While the graphic provided gave some idea of the spread of population weight (no pun intended) there was no data illustrating the prevalence of poverty, an omission this post seeks to address.
Again the figures are somewhat dated, but some data sourced from the Statistical Yearbook for Asia and the Pacific 2011 is provided below.
For those readers uncertain on interpreting the graph, the gap between the dark blue and light blue bars indicate the extent that the percentage of national population in poverty has shrunk over the period (Turkey appears the exception in poverty levels having increased).
In a Southeast Asian context the standout performer in reducing poverty appears to be Vietnam, but the overall picture is more complex and, as I mentioned here, not necessarily encouraging in leading to future political stability.
One figure that helps illustrate how wealth (or increased wealth) is distributed within a country is what is known as the Gini coefficient, an aggregate measure of inequality that takes into account the complete distribution of income. And, how fortunate, the same source as above has that data too.
On this measure Vietnam (like every other Southeast Asian state except Malaysia) hasn’t done so well, but I accept that judging increasing inequality as inherently undesirable is infused with personal values.
I will conclude by flagging that the above measures of inequality, being a few years old, may have hinted at the evolution of contemporary politics in the most unequal Southeast Asian countries.
Looking at the five most income unequal countries in the region (the Philippines, Cambodia, Thailand, Singapore and Indonesia), the respective domestic political landscapes in late 2016 feature a strongman leader, a strongman leader, a strongman leader, structural suppression, and a nation that narrowly rejected a strongman leader just two years earlier.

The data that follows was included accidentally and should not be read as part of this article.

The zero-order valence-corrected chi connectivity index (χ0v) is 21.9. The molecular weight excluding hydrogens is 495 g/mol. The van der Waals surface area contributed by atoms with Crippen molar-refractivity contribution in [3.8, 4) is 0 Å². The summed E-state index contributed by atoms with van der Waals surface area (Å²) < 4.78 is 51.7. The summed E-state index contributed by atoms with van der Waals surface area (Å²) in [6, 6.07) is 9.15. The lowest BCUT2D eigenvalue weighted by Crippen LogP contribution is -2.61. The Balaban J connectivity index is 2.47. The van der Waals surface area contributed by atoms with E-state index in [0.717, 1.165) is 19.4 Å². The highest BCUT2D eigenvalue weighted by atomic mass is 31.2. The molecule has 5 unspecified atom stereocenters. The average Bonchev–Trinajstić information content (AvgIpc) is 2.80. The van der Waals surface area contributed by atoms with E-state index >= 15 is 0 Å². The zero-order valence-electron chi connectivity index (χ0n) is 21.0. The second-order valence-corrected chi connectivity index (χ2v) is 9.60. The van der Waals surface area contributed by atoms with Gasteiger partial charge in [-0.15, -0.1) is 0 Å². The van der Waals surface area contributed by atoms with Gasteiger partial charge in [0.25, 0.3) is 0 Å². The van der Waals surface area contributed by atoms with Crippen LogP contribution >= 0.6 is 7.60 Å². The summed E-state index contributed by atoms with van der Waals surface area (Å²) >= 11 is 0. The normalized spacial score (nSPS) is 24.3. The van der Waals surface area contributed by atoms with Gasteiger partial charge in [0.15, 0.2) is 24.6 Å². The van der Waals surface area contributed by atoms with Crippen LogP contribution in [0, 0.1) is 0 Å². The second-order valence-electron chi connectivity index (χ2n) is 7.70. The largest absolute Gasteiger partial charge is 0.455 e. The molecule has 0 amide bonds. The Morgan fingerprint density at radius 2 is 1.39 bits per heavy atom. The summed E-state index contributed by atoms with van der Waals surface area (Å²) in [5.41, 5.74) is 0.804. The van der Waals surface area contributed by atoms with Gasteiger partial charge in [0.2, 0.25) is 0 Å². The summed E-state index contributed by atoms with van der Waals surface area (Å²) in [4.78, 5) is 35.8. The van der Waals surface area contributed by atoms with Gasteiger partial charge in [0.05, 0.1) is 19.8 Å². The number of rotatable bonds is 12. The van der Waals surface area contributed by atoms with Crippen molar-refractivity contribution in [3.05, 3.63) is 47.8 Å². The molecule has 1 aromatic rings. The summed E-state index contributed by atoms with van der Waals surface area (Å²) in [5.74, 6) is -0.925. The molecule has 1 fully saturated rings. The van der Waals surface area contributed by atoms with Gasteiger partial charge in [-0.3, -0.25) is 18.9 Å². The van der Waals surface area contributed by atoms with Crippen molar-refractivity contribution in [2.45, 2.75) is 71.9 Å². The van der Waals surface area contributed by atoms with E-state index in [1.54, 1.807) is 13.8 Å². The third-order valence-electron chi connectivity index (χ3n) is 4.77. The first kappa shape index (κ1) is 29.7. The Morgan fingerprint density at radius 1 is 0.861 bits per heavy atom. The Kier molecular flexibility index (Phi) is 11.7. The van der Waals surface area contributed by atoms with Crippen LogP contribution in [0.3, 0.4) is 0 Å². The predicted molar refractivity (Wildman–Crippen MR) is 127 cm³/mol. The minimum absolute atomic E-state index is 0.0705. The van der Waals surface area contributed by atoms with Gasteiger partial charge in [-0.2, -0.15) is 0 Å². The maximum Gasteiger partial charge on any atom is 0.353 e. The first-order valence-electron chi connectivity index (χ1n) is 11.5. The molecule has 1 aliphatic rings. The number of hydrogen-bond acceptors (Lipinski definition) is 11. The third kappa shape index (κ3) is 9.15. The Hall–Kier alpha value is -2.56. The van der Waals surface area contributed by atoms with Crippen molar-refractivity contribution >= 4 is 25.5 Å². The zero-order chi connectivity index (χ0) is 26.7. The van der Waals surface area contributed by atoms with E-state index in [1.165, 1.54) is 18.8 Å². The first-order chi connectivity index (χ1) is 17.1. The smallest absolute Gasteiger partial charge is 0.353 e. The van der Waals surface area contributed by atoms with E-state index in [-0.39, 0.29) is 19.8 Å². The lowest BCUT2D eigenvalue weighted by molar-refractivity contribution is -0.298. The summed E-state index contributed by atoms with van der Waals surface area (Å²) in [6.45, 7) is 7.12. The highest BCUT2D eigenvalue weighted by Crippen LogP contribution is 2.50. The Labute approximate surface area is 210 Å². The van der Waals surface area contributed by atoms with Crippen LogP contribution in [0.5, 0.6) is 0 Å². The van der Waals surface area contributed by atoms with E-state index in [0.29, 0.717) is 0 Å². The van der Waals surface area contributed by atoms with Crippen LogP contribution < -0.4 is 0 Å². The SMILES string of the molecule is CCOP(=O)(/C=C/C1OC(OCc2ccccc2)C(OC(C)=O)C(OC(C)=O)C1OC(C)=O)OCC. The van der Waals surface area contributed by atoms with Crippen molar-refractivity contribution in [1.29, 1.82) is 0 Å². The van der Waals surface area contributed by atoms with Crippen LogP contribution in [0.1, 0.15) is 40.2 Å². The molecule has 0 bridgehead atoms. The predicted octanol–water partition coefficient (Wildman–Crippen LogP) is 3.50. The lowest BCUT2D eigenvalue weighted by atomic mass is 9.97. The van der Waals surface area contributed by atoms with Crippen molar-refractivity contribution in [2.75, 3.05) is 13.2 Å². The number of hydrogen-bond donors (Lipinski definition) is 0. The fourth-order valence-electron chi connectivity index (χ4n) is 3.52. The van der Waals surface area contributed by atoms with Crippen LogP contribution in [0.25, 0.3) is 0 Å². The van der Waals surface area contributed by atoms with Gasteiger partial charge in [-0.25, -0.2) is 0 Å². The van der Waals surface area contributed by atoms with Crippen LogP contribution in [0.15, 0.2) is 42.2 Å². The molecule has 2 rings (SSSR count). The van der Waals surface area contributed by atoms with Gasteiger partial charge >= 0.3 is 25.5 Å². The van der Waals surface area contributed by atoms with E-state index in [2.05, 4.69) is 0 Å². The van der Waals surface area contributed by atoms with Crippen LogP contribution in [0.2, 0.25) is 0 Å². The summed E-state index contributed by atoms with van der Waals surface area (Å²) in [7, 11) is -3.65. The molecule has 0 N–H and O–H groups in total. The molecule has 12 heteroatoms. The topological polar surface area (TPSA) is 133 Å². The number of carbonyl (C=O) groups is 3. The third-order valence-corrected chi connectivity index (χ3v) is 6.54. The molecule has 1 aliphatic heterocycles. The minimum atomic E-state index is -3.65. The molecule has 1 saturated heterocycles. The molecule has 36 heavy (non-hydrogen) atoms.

This affinity for authoritarian political leadership amidst stubborn levels of inequality is possibly more than a correlation, and may in fact reflect an inherent tendancy in regional politics.
The data is a few years old now (2011), but nevertheless the graphic above is telling.
Just in case the text is too small to be easily read, the figures represent the nations of Southeast Asia (in alphabetical order) with their respective sizes reflecting the overweight prevalence (%) for adults of both sexes (overweight being defined as a Body Mass Index >25 kg/m2).
Initially I saw a correlation between wealth and weight, namely that the richer a country was the heavy its citizens were, but that theory falls down when Singapore’s relative wealth is considered.
I suspect a better explanation can be found in the income columns at the right of the graphic below (from the link here).
If my hunch is correct, the countries of Southeast Asia reflect a correlation between growth in citizen wealth and growth in citizens weight, peaking at the upper middle income band (Malaysia and Thailand), before tapering off when high incomes are reached (Singapore).
Perhaps the most interesting statistic from the second graphic are the health benefits for females moving from upper middle income bracket to the high income bracket. When transposed into a Southeast Asian context this could mean that the key difference between upper middle income Malaysia and high income Singapore is not the males, who would be slightly weightier than their Malaysian counterparts, but the Singaporean women who would be much lighter and thus healthier than their Malaysian neighbours. I’m interested in any readers who could shed light on this possibility with reliable data.
In any event simple measures of wealth are clearly not the whole story, with Vietnam and Philippines featuring broadly comparable levels of wealth (or poverty) but significantly different weight profiles. An initial guess suggests diet is a significant factor, but have no expertise or data to back that up.
The really bad news is that, if my hunch is correct, as the nations of Southeast Asia move closer to Singapore’s living standards their citizen’s weight will continue to grow. Unfortunately they are living in a world where all of Southeast Asia matching Singapore’s resource consumption to sustain its living standards is simply unachievable, and these countries could never crest the serious health concerns linked to upper middle income lifestyles.
That would mean, unless the economic model underlying high income countries such as Singapore changes drastically, that Southeast Asia’s future lies in an enormous growth in waistlines, weight related diseases and premature deaths.
I’ve spoken previous of my admiration for the work of Tom Pepinksy, and my only significant concern with his post here is that I didn’t make the Thailand/Trump connection myself.
Rather than simply reposting the link and encouraging you to read it, which I suggest you do anyway, I’d like to add something to his insights.